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A Complex Relationship
North Korea and Korea as a whole have a very complex relationship with Japan. The majority of their modern history has been shaped by the annexation of Korea that took place in 1910. Although both South and North Korea gained independence in 1945, the Korean War led to the almost complete alienation of North Korea from the rest of the world. North Korea was able to establish relationships with China and the Soviet Union, to which Japan had no official diplomatic response until 1965.
The reasons for this are tied to the cultural identity of North Korea, as the story of North Korean independence is closely tied to the Japanese occupation and the idea that the country of Japan is an enemy of North Korea. The North Korean Communist revolution was based on the overthrow of the Japanese regime that had tormented Koreans. These accusations are not without merit, as the actions of the Japanese Empire in the region were reprehensible and caused issues not only between North Korea and Japan but also between Japan and South Korea. For example, the issue of Japan using Korean women as “comfort women” during the Second World War was not admitted by Japan until recently (Kazue 620). After the war, South Korea also imposed a number of sanctions against trade with Japan and often freely disregarded international copyright law. However, in the modern era, South Korea and Japan have a moderately positive relationship. However, North Korea and Japan have been influenced by a number of events that have changed their dynamics.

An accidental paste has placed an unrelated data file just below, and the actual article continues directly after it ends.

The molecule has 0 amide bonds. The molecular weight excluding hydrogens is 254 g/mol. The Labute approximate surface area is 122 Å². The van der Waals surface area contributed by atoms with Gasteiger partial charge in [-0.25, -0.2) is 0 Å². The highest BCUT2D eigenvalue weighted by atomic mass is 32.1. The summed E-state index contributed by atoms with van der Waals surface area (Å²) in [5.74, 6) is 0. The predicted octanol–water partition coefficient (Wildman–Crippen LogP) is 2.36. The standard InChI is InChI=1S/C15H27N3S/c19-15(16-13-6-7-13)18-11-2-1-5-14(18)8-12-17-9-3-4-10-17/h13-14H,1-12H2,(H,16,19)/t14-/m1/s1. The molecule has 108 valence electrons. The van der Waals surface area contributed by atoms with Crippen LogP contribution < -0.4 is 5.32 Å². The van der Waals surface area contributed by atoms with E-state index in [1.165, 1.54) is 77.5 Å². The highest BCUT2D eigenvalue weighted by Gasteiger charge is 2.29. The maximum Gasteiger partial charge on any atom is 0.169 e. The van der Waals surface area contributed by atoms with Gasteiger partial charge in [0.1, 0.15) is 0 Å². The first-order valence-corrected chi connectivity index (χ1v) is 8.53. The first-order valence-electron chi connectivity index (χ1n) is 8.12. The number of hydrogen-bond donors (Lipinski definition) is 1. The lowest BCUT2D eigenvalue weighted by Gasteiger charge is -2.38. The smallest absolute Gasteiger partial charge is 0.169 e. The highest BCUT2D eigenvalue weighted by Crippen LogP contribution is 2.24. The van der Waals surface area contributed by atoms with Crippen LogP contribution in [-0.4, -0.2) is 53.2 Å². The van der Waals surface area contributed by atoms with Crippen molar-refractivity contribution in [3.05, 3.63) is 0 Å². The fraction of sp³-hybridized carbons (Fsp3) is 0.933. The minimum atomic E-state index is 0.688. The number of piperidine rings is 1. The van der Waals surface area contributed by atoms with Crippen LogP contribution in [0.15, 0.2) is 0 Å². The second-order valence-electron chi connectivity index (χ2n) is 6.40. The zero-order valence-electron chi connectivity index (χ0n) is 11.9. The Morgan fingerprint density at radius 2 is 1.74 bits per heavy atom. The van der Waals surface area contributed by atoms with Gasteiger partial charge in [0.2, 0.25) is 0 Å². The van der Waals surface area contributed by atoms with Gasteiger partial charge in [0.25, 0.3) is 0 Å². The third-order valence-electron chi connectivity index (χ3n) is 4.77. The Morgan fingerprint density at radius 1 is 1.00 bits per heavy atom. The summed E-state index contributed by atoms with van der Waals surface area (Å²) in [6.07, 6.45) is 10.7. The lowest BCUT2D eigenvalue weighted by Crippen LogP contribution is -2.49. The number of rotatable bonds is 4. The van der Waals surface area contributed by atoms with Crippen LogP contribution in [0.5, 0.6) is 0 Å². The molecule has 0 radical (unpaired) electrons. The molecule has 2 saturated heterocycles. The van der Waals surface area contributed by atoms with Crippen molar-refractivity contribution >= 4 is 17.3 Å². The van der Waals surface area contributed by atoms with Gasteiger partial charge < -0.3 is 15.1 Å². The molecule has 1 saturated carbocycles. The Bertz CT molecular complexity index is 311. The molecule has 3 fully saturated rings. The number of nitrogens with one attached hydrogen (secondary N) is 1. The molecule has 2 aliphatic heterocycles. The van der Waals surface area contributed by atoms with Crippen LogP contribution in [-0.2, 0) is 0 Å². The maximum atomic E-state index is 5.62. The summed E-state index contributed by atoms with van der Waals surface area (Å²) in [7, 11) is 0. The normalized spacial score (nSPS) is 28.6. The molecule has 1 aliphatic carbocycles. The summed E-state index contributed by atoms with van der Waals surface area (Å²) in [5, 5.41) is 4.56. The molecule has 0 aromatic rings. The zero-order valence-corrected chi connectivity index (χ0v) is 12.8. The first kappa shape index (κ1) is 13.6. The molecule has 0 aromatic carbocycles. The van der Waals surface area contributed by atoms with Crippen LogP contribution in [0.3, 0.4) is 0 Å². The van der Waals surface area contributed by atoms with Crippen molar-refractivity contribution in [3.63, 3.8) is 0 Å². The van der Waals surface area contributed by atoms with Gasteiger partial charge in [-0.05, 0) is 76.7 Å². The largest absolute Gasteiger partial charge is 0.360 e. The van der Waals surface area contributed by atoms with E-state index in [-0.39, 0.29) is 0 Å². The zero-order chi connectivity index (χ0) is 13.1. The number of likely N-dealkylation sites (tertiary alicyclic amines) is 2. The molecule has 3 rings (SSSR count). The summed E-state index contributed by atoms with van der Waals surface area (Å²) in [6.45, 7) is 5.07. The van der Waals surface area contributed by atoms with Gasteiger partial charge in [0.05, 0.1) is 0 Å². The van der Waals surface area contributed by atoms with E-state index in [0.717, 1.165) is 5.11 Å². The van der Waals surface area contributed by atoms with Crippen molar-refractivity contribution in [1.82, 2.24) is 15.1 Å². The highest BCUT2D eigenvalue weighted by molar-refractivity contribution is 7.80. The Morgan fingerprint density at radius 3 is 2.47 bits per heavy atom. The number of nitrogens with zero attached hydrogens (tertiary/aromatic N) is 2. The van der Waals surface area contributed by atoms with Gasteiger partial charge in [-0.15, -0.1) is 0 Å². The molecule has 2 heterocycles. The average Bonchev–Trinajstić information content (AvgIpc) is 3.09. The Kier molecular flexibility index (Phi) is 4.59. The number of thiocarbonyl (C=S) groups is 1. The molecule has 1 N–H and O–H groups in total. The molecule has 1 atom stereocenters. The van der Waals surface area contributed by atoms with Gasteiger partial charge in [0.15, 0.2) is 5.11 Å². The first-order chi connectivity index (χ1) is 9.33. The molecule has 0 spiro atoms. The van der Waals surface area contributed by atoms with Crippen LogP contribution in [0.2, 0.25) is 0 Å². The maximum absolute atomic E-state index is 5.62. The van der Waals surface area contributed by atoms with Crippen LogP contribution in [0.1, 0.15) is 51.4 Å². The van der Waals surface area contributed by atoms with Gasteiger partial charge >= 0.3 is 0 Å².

In 1955, the General Association of Korean Residents was established, which assisted Koreans who lived in Japanese territory and supported North Korea. It led almost 60,000 Korean residents to move back to North Korea over the course of five years. By 1965, the first treaty opening official relations between Japan and North Korea was created. While this was initially criticized, it allowed for further cooperation between the countries in the early 1970s. South and North Korea began to be seen equivalently in the eyes of Japanese politicians, and no action that would oppose or support one side or the other was taken. These relationships shifted as new prime ministers took different approaches to the politics of the region.
Nevertheless, open hostility changed to an uneasy and yet partially positive relationship. Korean residents in Japan were allowed to be educated based on North Korean educational programs, and overall they were able to continue practicing their culture without much interest or opposition from Japanese citizens (Han et al. 167). All of this changed when a series of abductions occurred between 1977 and 1983. An unknown number of Japanese citizens were abducted by the North Korean government for a variety of purposes. Only 17 people were officially recognized as abducted. They included eight men and nine women. These abductions were denied by North Korea until 2002, and even then only 13 abductions were confirmed officially. The reasons for the abductions ranged from the need for a teacher for Korean spies to women being stolen to be wives (Hagström and Hanssen 71).
This incident caused a great rift between Japan and North Korea. Koreans were persecuted by Japanese nationalists, and communications became strained once more. This situation was exacerbated by the start of North Korean ballistic missile testing at the end of the 1990s. On multiple occasions, North Korean missiles flew over Japanese territory and landed in its waters. These tests became a constant point of tension between the two nations.